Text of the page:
A structure of multiple units in which the owner has the individual real property ownership of a single unit together with an interest in the common area. Each unit is a separate tax lot, and the owner is responsible for paying taxes directly on this deeded unit. A board of managers is elected by unit owners, and it hires a management company for maintenance of the building. Each unit owner pays a monthly common charge to cover the costs of the upkeep of the common areas.
Not very common. An example: There are three segments in the building -- parking garage, commercial retail floors, and residential floors, with each segment receiving a condominium unit deed. When a residential condominium is owned by a cooperative corporation, it is a condo. It is an appealing ownership structure when a co-op does not want to involve itself in the complexity of managing other segments, such as the parking garage and commercial retail. Real estate brokers sometimes refer to a co-op that does not require or restrict board approval for rental as a condo.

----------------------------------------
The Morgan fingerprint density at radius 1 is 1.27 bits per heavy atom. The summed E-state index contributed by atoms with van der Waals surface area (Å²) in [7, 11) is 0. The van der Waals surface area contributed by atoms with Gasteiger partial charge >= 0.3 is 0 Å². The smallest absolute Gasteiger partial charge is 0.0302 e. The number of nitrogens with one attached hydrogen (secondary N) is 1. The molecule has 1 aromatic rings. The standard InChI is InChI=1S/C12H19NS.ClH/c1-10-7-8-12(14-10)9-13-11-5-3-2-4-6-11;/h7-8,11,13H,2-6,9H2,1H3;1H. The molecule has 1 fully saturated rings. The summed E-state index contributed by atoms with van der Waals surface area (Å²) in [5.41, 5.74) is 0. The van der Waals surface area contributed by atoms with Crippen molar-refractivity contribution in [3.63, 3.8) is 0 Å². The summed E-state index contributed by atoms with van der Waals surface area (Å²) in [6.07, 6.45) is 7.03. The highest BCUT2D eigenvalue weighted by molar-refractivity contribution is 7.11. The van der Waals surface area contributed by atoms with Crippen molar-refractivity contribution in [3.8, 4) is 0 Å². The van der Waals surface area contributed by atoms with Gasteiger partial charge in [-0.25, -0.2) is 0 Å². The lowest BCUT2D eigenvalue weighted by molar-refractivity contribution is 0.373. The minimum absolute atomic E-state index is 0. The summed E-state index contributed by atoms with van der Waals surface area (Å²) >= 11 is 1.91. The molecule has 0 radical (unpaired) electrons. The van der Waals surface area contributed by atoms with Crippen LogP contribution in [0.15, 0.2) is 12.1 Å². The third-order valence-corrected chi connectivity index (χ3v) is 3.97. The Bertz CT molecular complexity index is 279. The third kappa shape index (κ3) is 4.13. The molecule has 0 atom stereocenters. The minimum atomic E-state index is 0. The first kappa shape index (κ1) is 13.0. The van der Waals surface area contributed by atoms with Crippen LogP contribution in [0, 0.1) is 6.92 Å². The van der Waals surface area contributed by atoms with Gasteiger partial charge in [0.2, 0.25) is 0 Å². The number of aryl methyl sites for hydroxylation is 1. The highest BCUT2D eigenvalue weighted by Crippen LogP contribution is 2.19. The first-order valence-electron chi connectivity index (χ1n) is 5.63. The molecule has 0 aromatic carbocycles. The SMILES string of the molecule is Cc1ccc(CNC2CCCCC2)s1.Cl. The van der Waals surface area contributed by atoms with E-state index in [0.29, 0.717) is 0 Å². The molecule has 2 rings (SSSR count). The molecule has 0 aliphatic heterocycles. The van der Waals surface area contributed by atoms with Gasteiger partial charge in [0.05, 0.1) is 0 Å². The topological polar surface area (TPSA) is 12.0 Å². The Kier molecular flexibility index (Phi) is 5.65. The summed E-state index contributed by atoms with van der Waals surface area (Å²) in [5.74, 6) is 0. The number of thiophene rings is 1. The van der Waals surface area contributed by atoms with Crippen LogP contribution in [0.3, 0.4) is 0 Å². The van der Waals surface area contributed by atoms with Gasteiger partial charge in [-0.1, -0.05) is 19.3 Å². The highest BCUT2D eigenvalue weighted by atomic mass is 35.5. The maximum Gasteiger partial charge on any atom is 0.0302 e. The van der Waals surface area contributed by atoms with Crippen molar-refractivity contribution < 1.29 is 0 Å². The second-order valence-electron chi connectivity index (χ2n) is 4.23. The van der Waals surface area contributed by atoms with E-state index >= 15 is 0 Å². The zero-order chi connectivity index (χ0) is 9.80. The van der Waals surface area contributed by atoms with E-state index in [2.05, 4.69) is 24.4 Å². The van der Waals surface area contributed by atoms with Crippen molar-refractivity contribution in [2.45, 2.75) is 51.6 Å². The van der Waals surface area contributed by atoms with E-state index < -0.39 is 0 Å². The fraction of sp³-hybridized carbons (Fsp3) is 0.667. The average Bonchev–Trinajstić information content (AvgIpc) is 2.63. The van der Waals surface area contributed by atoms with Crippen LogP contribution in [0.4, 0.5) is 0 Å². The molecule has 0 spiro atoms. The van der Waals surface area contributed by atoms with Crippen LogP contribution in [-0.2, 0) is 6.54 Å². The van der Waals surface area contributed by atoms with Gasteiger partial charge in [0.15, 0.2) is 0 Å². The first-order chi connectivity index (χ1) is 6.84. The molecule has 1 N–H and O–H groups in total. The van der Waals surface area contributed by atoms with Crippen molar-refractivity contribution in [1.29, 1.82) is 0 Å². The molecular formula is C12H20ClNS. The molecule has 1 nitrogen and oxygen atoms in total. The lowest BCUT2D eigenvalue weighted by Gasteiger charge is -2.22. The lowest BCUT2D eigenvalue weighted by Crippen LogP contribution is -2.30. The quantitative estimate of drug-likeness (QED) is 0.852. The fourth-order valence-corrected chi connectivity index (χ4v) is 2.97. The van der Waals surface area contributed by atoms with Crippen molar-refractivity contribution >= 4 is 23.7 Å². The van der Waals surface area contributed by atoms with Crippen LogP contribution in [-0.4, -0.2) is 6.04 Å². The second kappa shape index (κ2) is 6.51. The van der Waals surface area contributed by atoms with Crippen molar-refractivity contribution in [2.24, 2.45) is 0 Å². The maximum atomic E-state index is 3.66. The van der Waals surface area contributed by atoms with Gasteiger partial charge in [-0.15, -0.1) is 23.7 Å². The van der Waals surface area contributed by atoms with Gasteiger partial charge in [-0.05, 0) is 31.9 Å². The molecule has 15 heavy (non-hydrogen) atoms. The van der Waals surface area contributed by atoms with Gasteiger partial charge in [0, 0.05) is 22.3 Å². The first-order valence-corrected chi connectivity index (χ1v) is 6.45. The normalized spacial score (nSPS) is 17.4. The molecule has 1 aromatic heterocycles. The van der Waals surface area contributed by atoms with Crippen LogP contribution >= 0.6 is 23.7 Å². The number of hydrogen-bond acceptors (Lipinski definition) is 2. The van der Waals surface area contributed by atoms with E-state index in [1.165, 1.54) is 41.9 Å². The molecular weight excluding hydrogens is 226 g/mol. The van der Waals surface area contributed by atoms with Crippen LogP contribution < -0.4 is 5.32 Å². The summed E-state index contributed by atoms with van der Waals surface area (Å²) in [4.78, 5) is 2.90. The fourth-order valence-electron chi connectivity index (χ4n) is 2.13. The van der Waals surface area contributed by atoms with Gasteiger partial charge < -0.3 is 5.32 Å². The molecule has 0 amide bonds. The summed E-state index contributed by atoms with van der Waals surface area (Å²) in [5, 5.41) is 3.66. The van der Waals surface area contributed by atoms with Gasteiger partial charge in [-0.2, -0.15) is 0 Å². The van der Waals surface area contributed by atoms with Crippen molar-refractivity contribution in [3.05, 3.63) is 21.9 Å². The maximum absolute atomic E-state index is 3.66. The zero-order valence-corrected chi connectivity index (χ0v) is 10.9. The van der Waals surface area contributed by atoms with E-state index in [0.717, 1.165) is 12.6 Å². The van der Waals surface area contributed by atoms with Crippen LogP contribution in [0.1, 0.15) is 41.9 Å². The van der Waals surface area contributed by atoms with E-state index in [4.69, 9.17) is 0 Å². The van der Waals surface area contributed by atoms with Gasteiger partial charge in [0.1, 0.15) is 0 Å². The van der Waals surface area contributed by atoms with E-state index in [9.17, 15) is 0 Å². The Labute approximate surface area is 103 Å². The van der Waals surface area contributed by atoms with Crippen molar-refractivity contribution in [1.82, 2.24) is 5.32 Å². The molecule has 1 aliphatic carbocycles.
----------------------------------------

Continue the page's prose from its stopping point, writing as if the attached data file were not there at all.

A multiple-unit structure owned by a corporation, in which each owner purchases shares of stock equal to the value of the apartment and is given a proprietary lease. The owner is a shareholder of the cooperative corporation. The unit owner pays a monthly maintenance charge, determined by the number of shares, to pay for the building's underlying mortgage, real estate taxes and other maintenance expenses. A board of directors is elected by shareholders and it hires a management company to be responsible for maintenance.
Townhouse / Brownstone
Generally a low-rise structure (4-5 stories) for single or multiple-family residence.